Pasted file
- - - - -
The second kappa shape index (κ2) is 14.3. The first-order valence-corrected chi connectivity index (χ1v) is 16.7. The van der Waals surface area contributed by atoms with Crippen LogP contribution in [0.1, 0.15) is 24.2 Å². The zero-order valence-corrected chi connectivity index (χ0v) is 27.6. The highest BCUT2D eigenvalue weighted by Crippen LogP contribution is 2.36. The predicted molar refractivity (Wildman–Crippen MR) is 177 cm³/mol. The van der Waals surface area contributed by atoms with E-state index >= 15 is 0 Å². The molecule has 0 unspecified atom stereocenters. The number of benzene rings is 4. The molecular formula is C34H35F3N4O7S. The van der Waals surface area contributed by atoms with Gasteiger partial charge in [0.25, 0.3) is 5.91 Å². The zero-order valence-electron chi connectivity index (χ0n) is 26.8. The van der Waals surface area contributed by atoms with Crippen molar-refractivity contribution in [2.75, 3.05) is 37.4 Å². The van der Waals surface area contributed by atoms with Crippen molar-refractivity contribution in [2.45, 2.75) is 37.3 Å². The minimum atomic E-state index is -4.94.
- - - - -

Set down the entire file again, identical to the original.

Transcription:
The second kappa shape index (κ2) is 14.3. The first-order valence-corrected chi connectivity index (χ1v) is 16.7. The van der Waals surface area contributed by atoms with Crippen LogP contribution in [0.1, 0.15) is 24.2 Å². The zero-order valence-corrected chi connectivity index (χ0v) is 27.6. The highest BCUT2D eigenvalue weighted by Crippen LogP contribution is 2.36. The predicted molar refractivity (Wildman–Crippen MR) is 177 cm³/mol. The van der Waals surface area contributed by atoms with E-state index >= 15 is 0 Å². The molecule has 0 unspecified atom stereocenters. The number of benzene rings is 4. The molecular formula is C34H35F3N4O7S. The van der Waals surface area contributed by atoms with Gasteiger partial charge in [0.25, 0.3) is 5.91 Å². The zero-order valence-electron chi connectivity index (χ0n) is 26.8. The van der Waals surface area contributed by atoms with Crippen molar-refractivity contribution in [2.75, 3.05) is 37.4 Å². The van der Waals surface area contributed by atoms with Crippen molar-refractivity contribution in [2.45, 2.75) is 37.3 Å². The minimum atomic E-state index is -4.94.